My debut novel has a title, at least, a working label—If You Walk Long Enough. Author Lewis Carroll helped with this during a conversation in his book, Alice in Wonderland, between Alice and the Cat:
‘Would you tell me, please, which way I ought to go from here?’
‘That depends a good deal on where you want to get to,’ said the Cat.
‘I don’t’ much care where’ said Alice.
‘Then it doesn’t matter which way you go,’ said the Cat
‘—so long as I get somewhere,” Alice added as an explanation.
‘Oh, you’re sure to do that,’ said the Cat, ‘if you only walk long enough.’
Protagonist Reid Holcombe, from South Carolina, grew up on a tobacco farm, went to college, enlisted, and shipped to Vietnam during the 1960s. The tale is about Reid’s return home, dragging with him the baggage from a war that opened a growing chasm of political and social divisiveness, covert government, personal loss, and recovery.
Two other characters, Ellie, Reid’s wife, and Angela, his sister, are likewise caught up in their own tsunamic changes. The tale revolves around this trio and their coming to grips with changed circumstances.
I grew up in north Florida along the Florida-Georgia line on a tobacco-hog farm. Tobacco, at one time a solid cash crop in the South, entailed hard work from the seedbeds to final harvest and auction. Seemed like at least seven months of the year, slick with sweat, slid by cultivating that nicotine-rich plant. Summer vacation for me and my family, was an overnight with cousins near Jacksonville, Florida, and a day at the beach. My dad, as a farmer, did not have time off hence could not go on these once-a-year weekend trips.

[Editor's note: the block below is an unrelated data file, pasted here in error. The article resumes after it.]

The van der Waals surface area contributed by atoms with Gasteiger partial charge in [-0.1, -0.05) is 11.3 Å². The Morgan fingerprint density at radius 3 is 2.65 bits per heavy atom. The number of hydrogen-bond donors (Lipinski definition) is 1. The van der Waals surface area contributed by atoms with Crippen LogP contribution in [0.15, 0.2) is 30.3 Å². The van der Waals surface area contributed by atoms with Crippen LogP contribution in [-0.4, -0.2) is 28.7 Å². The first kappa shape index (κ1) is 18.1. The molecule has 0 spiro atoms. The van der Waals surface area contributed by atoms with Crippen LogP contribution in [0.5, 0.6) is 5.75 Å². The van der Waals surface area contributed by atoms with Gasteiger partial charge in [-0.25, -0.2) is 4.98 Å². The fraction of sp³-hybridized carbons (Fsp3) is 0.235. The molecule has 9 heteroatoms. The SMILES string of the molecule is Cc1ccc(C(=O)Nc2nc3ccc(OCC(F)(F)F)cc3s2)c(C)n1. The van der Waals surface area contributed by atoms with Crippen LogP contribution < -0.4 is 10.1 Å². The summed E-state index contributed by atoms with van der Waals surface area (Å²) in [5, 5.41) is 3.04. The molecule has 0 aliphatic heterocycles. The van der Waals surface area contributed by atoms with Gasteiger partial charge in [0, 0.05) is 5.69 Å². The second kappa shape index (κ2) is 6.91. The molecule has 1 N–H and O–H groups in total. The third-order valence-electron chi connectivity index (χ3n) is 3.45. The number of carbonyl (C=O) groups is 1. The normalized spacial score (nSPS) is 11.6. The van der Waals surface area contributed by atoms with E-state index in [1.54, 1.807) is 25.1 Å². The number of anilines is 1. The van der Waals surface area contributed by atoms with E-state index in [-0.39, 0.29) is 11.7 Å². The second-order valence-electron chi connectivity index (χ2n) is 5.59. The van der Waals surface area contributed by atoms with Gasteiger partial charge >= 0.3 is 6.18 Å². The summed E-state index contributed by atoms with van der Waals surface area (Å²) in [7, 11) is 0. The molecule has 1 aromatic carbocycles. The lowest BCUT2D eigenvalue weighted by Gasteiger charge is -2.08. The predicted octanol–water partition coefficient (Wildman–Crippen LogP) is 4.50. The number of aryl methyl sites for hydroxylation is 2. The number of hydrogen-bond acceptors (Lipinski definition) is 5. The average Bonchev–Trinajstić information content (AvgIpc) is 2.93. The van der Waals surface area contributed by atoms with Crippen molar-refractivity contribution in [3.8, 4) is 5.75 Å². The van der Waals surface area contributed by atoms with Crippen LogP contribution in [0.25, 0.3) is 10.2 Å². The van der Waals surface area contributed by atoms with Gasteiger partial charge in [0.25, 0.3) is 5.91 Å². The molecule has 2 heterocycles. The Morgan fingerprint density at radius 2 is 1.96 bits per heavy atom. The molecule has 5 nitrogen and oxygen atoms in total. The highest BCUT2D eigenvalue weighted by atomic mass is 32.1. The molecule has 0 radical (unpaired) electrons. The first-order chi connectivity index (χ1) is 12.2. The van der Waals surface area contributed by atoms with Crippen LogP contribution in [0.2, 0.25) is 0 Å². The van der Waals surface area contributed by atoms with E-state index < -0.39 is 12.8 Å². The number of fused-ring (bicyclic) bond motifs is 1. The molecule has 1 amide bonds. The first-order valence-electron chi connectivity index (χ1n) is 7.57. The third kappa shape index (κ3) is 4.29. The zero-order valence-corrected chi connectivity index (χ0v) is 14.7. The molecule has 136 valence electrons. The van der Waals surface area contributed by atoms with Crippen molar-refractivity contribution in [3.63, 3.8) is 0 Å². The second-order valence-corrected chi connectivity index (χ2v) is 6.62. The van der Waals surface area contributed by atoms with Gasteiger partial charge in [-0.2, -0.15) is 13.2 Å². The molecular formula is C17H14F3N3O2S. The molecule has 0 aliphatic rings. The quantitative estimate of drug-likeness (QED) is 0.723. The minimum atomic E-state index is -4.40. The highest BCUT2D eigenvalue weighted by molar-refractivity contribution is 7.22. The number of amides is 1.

I never understood what people meant when they said they took a vacation and drove to the west coast or up to the Smokey Mountains or any place and stayed overnight(s) in a motel. I was thankful when the school year opened, and I no longer went to the fields at daybreak.
Talented beta readers have combed through the novel and given me some hard-hitting suggestions. I’ve made edits, more edits, and am currently searching for an agent/publisher. With perseverance and luck, the novel should be on the shelves sometime… well, soon.
I’ll introduce you to the characters over the next months, offer chapter comments, and ask for suggestions with the cover design. Blog posts will be coming more or less regular on incidents depicted in the book, military jargon used, thoughts on the land, the decades between 1960-70s, animal characters, cigarette smoking, low-country cooking, and other topics. Stay tuned. Send me your thoughts as blog posts unravel.